By: Paul Jennings – NFB Financial Services Group
It is in these times of uncertainty that we need to return to our financial plan to remind ourselves of the basics of investing. Its’ time to revisit our investment goals and timeframes.
The starting point is the knowledge that over 90% of investment returns come from the asset allocation decisions. Asset allocation is the investment decision of how much to allocate to each asset class be it equities, property, bonds, cash and alternative investments – linked to this is the allocation in each of these sectors to onshore and offshore investments.
The balance of the investment return equation is the selection of underlying securities in each of these assets classes for example choosing one bank over another.
With such a huge weighting of performance attribution being driven by asset allocation it is little wonder that in the recent past most retail investors, both locally and internationally, have favored balance funds over sector specific offerings. Through a balanced fund the investor potentially enjoys the investment manager’s skills as they relate to both asset allocation and stock selection. With the importance of asset allocation it is somewhat surprising that investment managers don’t report more specifically on their asset allocation and stock selection skills.
Generally, there are two approaches when considering asset allocation which can be described as either strategic or tactical. The strategic approach sets ridged benchmarks such as 60% to equities, 10% to property and 30% to income investments – then on a regular basis, say annually, portfolios are rebalanced in line with these benchmarks – the argument is that asset allocation is more determined by risk and therefore one needs to rebalance from out-performing sectors into those which have under-performed. For example assume one’s allocation to South African equities is 50% and at the review period South African equities represent 60% of one’s portfolio then 10% is sold and reallocated to an underperforming sector. This follows the principle of sell high and buy low.
A tactical approach maintains that value can be added through active asset allocation and therefore the investment manager operates through sector bands. For example, with equities, instead of a rigid 60% allocation, the investment manager operates through a band of say 40% to 75%. Meaning that when they consider equity markets to be overvalued then all other things being equal they revert to the lower band of the range.
Over these last few years there have been two trends emerging and in some respects competing, first of which has been a massive shift to balanced funds as discussed above.
The second trend which has been identified is a shift to passive or index type funds – which has been particularly true in developed economies such as the US where passive fund investment fees are extremely low and where most active investments managers have failed to produce superior active return that can at least cover their investment management fees. Essentially the advocate of a passive strategy believes that markets are perfectly priced or efficient and little value can be added by investment professionals in either asset allocation or stock picking and therefore why pay active management fees when passive management can be obtained with much lower investment management fees.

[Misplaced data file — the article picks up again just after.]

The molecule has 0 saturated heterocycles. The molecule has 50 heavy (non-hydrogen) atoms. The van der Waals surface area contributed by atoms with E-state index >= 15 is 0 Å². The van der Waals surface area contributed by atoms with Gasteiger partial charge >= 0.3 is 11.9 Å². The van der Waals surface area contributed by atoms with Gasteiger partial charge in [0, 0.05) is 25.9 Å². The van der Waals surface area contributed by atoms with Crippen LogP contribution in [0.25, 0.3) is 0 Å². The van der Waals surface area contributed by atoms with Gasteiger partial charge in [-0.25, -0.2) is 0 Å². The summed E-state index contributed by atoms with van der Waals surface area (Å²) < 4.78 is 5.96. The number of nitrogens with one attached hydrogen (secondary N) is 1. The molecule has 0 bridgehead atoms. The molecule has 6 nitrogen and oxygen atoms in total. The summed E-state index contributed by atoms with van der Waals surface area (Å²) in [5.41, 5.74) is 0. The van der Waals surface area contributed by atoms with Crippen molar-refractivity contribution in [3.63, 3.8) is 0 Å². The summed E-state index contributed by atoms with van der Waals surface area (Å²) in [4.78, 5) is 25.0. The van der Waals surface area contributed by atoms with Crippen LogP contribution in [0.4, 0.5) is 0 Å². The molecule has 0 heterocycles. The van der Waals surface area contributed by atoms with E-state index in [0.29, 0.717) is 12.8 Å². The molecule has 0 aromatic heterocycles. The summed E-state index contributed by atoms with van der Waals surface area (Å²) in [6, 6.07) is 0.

Is there a there a preferable approach, active or passive?
It must be said that globally this argument, if judged in terms of money flows, is towards the passive approach. This is a reflection of the fees charged by international active managers and more particularly that few international active managers have consistently outperformed their benchmarks. Part of the reason for this is that in bull markets, markets are primarily driven by momentum as opposed to value, which is where a passive approach tends to come into its own. One of the signs of a momentum bubble is that when a small number of shares dominate index performance.
As markets become more fully priced there is often a drift back to an active value investment approach. To demonstrate the worth of this approach one needs to look at the composition of the performance statistics. These figures should clearly demonstrate that for value managers in up or bull markets they tend to underperform but in down markets because they are more adept at understanding value are able to protect the permanent loss of capital. These statistics are freely available on minimum disclosure documents (MDDs) which show maximum percentage declines over any period. It is this capital protection that, over the cycle, ensures superior long term performance. Another way of expressing this view is the selling of over-priced shares and buying those that show greater value. The difficulty with this approach is when share prices are running or momentum is strong then over-priced shares tend to become more over-priced and the opposite occurs with underpriced shares – so that over a shorter term value managers can be made to look very silly.
We could advocate that we have now reached a period in the investment cycle where value managers are starting to come into their own. We have witnessed a period where equity markets both locally and globally have become highly concentrated, meaning that a few shares have performed extremely strongly and these have tended to carry the various indices be they the ALSI or the S&P500 and have left pockets of undervalued shares.